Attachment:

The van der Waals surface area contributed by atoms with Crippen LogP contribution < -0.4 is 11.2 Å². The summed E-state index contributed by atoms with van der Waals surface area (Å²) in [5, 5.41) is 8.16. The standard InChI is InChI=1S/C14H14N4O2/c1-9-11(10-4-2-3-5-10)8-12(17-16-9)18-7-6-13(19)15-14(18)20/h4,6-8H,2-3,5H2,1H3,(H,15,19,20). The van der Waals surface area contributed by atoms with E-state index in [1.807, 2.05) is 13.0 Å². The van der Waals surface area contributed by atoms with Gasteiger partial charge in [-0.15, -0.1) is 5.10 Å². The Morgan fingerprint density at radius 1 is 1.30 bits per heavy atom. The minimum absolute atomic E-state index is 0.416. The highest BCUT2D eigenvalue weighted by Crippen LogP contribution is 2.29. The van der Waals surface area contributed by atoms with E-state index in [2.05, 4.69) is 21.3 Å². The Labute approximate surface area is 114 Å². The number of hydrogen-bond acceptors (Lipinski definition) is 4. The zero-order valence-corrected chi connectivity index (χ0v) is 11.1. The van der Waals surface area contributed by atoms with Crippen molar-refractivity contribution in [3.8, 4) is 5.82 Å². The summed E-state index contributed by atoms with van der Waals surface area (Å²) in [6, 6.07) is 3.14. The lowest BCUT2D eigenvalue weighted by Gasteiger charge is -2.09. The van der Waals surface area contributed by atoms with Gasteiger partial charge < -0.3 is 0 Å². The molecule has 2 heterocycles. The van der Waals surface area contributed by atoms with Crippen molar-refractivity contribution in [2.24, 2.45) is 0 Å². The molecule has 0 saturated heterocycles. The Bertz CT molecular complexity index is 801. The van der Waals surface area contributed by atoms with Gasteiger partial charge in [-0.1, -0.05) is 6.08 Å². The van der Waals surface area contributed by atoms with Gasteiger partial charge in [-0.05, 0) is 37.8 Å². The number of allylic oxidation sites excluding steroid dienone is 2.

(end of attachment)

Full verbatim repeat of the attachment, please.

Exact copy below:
The van der Waals surface area contributed by atoms with Crippen LogP contribution < -0.4 is 11.2 Å². The summed E-state index contributed by atoms with van der Waals surface area (Å²) in [5, 5.41) is 8.16. The standard InChI is InChI=1S/C14H14N4O2/c1-9-11(10-4-2-3-5-10)8-12(17-16-9)18-7-6-13(19)15-14(18)20/h4,6-8H,2-3,5H2,1H3,(H,15,19,20). The van der Waals surface area contributed by atoms with E-state index in [1.807, 2.05) is 13.0 Å². The van der Waals surface area contributed by atoms with Gasteiger partial charge in [-0.15, -0.1) is 5.10 Å². The Morgan fingerprint density at radius 1 is 1.30 bits per heavy atom. The minimum absolute atomic E-state index is 0.416. The highest BCUT2D eigenvalue weighted by Crippen LogP contribution is 2.29. The van der Waals surface area contributed by atoms with E-state index in [2.05, 4.69) is 21.3 Å². The Labute approximate surface area is 114 Å². The number of hydrogen-bond acceptors (Lipinski definition) is 4. The zero-order valence-corrected chi connectivity index (χ0v) is 11.1. The van der Waals surface area contributed by atoms with Crippen molar-refractivity contribution in [3.8, 4) is 5.82 Å². The summed E-state index contributed by atoms with van der Waals surface area (Å²) in [6, 6.07) is 3.14. The lowest BCUT2D eigenvalue weighted by Gasteiger charge is -2.09. The van der Waals surface area contributed by atoms with Gasteiger partial charge < -0.3 is 0 Å². The molecule has 2 heterocycles. The van der Waals surface area contributed by atoms with Crippen molar-refractivity contribution in [2.24, 2.45) is 0 Å². The molecule has 0 saturated heterocycles. The Bertz CT molecular complexity index is 801. The van der Waals surface area contributed by atoms with Gasteiger partial charge in [-0.1, -0.05) is 6.08 Å². The van der Waals surface area contributed by atoms with Gasteiger partial charge in [-0.05, 0) is 37.8 Å². The number of allylic oxidation sites excluding steroid dienone is 2.